The posterior probability distribution for a set of model parameters encodes all that the data have to tell us in the context of a given model; it is the fundamental quantity for Bayesian parameter estimation. In order to infer the posterior probability distribution we have to decide how to explore parameter space. Here we compare three prescriptions for how parameter space is navigated, discussing their relativemerits.We consider Metropolis-Hasting sampling, nested sampling and affine-invariant ensembleMarkov chainMonte Carlo (MCMC) sampling. We focus on their performance on toy-model Gaussian likelihoods and on a real-world cosmological data set.We outline the sampling algorithms themselves and elaborate on performance diagnostics such as convergence time, scope for parallelization, dimensional scaling, requisite tunings and suitability for non-Gaussian distributions. We find that nested sampling delivers high-fidelity estimates for posterior statistics at low computational cost, and should be adopted in favour of Metropolis-Hastings in many cases. Affine-invariant MCMC is competitive when computing clusters can be utilized for massive parallelization. Affine-invariant MCMC and existing extensions to nested sampling naturally probe multimodal and curving distributions.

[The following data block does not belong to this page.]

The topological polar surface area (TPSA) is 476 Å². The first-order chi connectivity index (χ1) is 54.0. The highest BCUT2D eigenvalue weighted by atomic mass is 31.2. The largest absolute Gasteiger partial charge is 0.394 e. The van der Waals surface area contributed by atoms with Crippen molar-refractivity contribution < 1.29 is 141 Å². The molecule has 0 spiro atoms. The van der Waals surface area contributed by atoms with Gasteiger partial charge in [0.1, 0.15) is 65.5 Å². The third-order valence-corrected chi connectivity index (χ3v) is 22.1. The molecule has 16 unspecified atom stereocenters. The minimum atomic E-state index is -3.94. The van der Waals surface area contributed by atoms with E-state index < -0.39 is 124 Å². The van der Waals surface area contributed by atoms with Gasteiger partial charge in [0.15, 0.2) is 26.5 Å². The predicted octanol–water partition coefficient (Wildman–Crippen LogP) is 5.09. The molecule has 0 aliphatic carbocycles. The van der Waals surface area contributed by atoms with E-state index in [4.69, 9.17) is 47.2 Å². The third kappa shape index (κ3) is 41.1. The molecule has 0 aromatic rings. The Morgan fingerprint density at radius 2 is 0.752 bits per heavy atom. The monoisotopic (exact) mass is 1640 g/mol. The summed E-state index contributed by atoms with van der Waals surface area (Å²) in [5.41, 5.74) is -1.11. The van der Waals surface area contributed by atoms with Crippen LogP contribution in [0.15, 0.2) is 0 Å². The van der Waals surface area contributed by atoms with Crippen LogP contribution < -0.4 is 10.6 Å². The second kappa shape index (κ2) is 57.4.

All Science Journal Classification (ASJC) codes
- Astronomy and Astrophysics
- Space and Planetary Science
- Statistical-cosmological parameters